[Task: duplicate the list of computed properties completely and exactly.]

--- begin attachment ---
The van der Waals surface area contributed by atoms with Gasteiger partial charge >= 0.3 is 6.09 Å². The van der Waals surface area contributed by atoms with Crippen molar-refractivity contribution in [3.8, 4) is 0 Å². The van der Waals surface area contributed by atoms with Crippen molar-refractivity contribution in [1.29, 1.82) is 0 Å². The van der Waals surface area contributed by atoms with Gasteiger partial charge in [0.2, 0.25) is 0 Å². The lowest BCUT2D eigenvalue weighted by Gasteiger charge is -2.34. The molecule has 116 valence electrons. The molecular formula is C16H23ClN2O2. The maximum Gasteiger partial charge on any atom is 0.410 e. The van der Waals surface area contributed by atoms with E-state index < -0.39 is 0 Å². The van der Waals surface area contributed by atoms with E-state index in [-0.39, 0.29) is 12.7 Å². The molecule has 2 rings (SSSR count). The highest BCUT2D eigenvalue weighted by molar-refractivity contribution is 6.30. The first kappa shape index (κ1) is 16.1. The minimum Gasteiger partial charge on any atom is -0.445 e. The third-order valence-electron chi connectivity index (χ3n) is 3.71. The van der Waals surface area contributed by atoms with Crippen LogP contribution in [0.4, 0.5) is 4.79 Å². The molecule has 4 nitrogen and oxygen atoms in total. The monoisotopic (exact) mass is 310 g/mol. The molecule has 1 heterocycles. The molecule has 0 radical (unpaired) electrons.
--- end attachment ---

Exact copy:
The van der Waals surface area contributed by atoms with Gasteiger partial charge >= 0.3 is 6.09 Å². The van der Waals surface area contributed by atoms with Crippen molar-refractivity contribution in [3.8, 4) is 0 Å². The van der Waals surface area contributed by atoms with Crippen molar-refractivity contribution in [1.29, 1.82) is 0 Å². The van der Waals surface area contributed by atoms with Gasteiger partial charge in [0.2, 0.25) is 0 Å². The lowest BCUT2D eigenvalue weighted by Gasteiger charge is -2.34. The molecule has 116 valence electrons. The molecular formula is C16H23ClN2O2. The maximum Gasteiger partial charge on any atom is 0.410 e. The van der Waals surface area contributed by atoms with E-state index < -0.39 is 0 Å². The van der Waals surface area contributed by atoms with E-state index in [-0.39, 0.29) is 12.7 Å². The molecule has 2 rings (SSSR count). The highest BCUT2D eigenvalue weighted by molar-refractivity contribution is 6.30. The first kappa shape index (κ1) is 16.1. The minimum Gasteiger partial charge on any atom is -0.445 e. The third-order valence-electron chi connectivity index (χ3n) is 3.71. The van der Waals surface area contributed by atoms with Crippen LogP contribution in [0.4, 0.5) is 4.79 Å². The molecule has 4 nitrogen and oxygen atoms in total. The monoisotopic (exact) mass is 310 g/mol. The molecule has 1 heterocycles. The molecule has 0 radical (unpaired) electrons.